Lordings, From A Distant Home
Words: Seignors Ore Entendez À Nus, “An Anglo-Norman Song,” early 13th Century from a manuscript in the British Library, MS. Reg. 16, E. viii, 13th century
Translation: Francis Douce
Source: Francis Douce, Illustrations of Shakespeare and Ancient Manners. Volume Two of Two Volumes. (London: Longman, Hurst, Reeds and Orme, 1807), Hamlet, Scene 4, pp. 217-219.
1. Lordings, from a distant home,
To seek old Christmas we are come,
Who loves our minstrelsy:
And here, unless report mis-say,
The grey-beard dwells; and on this day
Keeps yearly wassel, ever gay,
With festive mirth and glee.
To all who honour Christmas, and commend our lays,
Love will his blessings send, and crown with joy their days.*
2. Lordings list, for we tell you
Christmas loves the jolly crew
That cloudy care defy:
His liberal board is deftly spread
With manchet loves and wastel-bread;
His guests with fish and flesh are fed,
Nor lack the stately pye.**
3. Lordings, you know that far and
The saying is, "Who gives good cheer,
And freely spends his treasure;
On him will bounteous Heaven bestow
Twice treble blessings here below,
His happy hours shall sweetly flow,
In never-ceasing pleasure."
4. Lordings, believe us, knaves
In every place are flatterers found,
May all their arts be vain!
But chiefly from these scenes of joy,
Chase sordid souls that mirth annoy,
And all who with their base alloy,
Turn pleasure into pain.
5. Christmas quaffs our English
Nor Gascoigne juice, nor French declines,
Nor liquor of Anjou:
He puts th' insidious goblet round,
Till all the guests in sleep are drown'd
Then wakes 'em with the tabor's sound,
And plays the prank anew.
6. Lordings, it is our host's command,
And Christmas joins him hand in hand,
To drain the brimming bowl:
And I'll be foremost to obey:
Then pledge me, sirs, and drink away,
For Christmas revels here to day,
And sways without controul.
Now wassel to you all! and merry may ye be!
But foul that wight befall, who drinks not health to me!
Footnotes from Douce:
* “These two lines seem intended, in the original, as a kind of burden or chorus at the end of each stanza; but as they only intrude upon the measure, the translation were perhaps better without them.” [Editor's Note: This would seem to display an ignorance by Douce of the traditional form of the carol in English tradition, where the burden begins the song and is played between each stanza for the benefit of the dancers.]
** It was the custom at this time to serve up at entertainments peacock and pheasant pies, the forms of those elegant birds being externally preserved, and much pomp bestowed on their appearance. See what has been already said on this subject in vol. 1. p. 472.
*** This is a stubborn fact against the opinion of those who maintain that wine was not made in England. See the controversy on this subject in Archaeologia, vol. iii.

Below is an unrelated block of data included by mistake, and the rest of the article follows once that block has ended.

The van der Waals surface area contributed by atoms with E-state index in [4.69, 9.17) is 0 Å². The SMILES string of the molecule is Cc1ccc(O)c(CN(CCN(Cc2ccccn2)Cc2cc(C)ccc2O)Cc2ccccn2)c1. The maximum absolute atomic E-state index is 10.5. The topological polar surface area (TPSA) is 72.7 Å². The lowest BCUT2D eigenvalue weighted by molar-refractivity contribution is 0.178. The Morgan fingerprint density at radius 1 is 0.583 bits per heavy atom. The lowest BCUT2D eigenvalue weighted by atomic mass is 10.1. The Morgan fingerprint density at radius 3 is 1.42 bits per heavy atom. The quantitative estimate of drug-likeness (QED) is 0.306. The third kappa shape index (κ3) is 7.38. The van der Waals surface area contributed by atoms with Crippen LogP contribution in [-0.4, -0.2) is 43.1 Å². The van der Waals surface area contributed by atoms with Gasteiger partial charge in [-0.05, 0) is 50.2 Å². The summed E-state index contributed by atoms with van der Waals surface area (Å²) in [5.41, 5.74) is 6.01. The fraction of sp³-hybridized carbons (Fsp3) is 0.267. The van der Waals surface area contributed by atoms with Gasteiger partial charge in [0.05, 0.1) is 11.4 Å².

Also found in William Sandys, Christmas-tide, Its History, Festivities and Carols, With Their Music (London: John Russell Smith, 1852), pp. 217-8
Also found in Thomas Wright, ed., Festive Songs Principally of the Sixteenth and Seventeenth Centuries. (London: Percy Society, 1848), pp 7-9, who noted "Free translation of the same ["Seignors Ore Entendez À Nus"] from Douce's Illustrations [of Shakespeare], ed., 1839, pp. 448-9."
William Hone also reproduces three of these verses from Douce in his entry for December 25 in Volume 1.
The following text preceded this song:
The wassel songs were sung during the festivities of Christmas, and, in earlier times, principally by those itinerant minstrels who frequented the houses of the gentry, where they were always certain of the most welcome reception. It has indeed been the chief purpose in discussing the present subject, to introduce to the reader's notice a composition of this kind, which is perhaps at the same time to be regarded as the most ancient drinking song, composed in England, that is extant. This singular curiosity has been written on a spare leaf in the middle of a valuable miscellaneous manuscript of the fourteenth century, preserved in the British Museum, Bibl. Reg. 16, E. viii. It is probably more than a century older than the manuscript itself, and must have been composed at a time when the Norman language was very familiar in England. In the endeavour to translate it, some difficulties were to be encountered ; but it has been an object to preserve the whole and sometimes literal sense of the original, whilst from the nature of the English stanza it was impossible to dispense with amplification.
Shakespeare's Hamlet, Act 1, Scene IV:
The king doth wake to-night and takes his rouse,
Keeps wassail, and the swaggering up-spring reels;
And, as he drains his draughts of Rhenish down,
The kettle-drum and trumpet thus bray out
The triumph of his pledge.
Is it a custom?
Ay, marry, is't:
But to my mind, though I am native here
And to the manner born, it is a custom
More honour'd in the breach than the observance.
This heavy-headed revel east and west
Makes us traduced and tax'd of other nations:
They clepe us drunkards, and with swinish phrase
Soil our addition; and indeed it takes
From our achievements, though perform'd at height,
The pith and marrow of our attribute.
So, oft it chances in particular men,
That for some vicious mole of nature in them,
As, in their birth--wherein they are not guilty,
Since nature cannot choose his origin--
By the o'ergrowth of some complexion,
Oft breaking down the pales and forts of reason,
Or by some habit that too much o'er-leavens
The form of plausive manners, that these men,
Carrying, I say, the stamp of one defect,
Being nature's livery, or fortune's star,--
Their virtues else--be they as pure as grace,
As infinite as man may undergo--
Shall in the general censure take corruption
From that particular fault: the dram of eale
Doth all the noble substance of a doubt
To his own scandal.
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